A wealthy man, two sons. Younger one requests an advance on his inheritance, squanders money, decides to ask father for work as a hired hand. Meanwhile, father hopes his son will come home. So father sees son, runs and scoops him up in a huge bear hug. Son, stuck in his own expectations, recites the speech he’s prepared: “Father, I have sinned against heaven and before you; I am no longer worthy to be called your son.” Father wastes no words debunking son’s notion of worthiness, just orders a celebratory feast and turns up his favorite dance music. Dutiful older brother comes home from the fields, sees welcome-home party for deadbeat younger brother, stays outside nursing resentment. Father begs him to come in and celebrate, wants both beloved sons together. And then …

Jesus leaves the story unresolved, so we wrote our own endings.

According to one group, love prevails and older brother makes peace with undeserving kid brother. Another group imagines older brother sneaking in at night to murder his brother, has change of heart at the last possible second when younger brother wakes up and apologizes for the hurt he’s caused. Still another group insists that older brother turns his back on father and leaves town instead of welcoming his embarrassment of a brother.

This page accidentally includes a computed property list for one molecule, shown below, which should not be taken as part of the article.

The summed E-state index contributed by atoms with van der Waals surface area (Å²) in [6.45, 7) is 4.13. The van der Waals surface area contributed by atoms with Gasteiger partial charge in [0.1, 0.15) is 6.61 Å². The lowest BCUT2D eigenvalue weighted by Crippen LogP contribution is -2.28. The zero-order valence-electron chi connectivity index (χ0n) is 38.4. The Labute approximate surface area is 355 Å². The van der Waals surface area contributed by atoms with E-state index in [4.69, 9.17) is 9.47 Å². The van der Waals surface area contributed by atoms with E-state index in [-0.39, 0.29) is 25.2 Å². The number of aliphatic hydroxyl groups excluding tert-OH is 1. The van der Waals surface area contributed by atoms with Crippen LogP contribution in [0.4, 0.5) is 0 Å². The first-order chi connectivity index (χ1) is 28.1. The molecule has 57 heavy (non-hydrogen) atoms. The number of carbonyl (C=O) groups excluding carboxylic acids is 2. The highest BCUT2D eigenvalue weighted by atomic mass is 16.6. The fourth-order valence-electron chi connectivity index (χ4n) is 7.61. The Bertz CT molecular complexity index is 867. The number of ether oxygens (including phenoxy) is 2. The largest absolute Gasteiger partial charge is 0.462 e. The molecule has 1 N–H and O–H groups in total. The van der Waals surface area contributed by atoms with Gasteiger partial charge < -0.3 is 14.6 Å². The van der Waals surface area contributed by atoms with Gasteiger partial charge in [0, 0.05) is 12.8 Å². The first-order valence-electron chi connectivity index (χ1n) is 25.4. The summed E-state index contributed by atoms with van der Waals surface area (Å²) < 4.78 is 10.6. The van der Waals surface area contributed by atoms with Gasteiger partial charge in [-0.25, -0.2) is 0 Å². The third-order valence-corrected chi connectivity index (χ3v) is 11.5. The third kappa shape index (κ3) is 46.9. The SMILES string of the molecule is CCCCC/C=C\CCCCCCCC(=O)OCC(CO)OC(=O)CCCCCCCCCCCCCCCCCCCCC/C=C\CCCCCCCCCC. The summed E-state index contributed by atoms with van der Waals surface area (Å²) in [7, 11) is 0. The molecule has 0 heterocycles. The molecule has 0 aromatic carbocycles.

Which story do you think is most likely? Which story would Jesus hope for us to embody?

In Colombia today, as former FARC guerrilla combatants seek to make restitution to Colombia’s victims and forge a new path without weapons, many refuse to believe that things can really change. The FARC’s mistakes are unforgivable, they say. Nonetheless, those who believe in the power of reconciliation carry on.

My friend and colleague the Rev. Diego Higuita spoke in a public ceremony of reconciliation and restitution on July 11 in his hometown of Dabeiba. Dabeiba is located in a beautiful spot above the Río Sucio, along the single highway that winds through the mountains from Medellín to the fertile Urabá valley, but it has been hard hit by the conflict in Colombia, and still bears the scars. At the ceremony, a former commander of the FARC guerrilla group asked forgiveness from Yolanda Pinto, the director of Colombia’s victim reparations program and a victim herself, whose husband was killed by the FARC. Nine hundred more victims of the conflict attended the ceremony and received long-awaited compensation through the government office.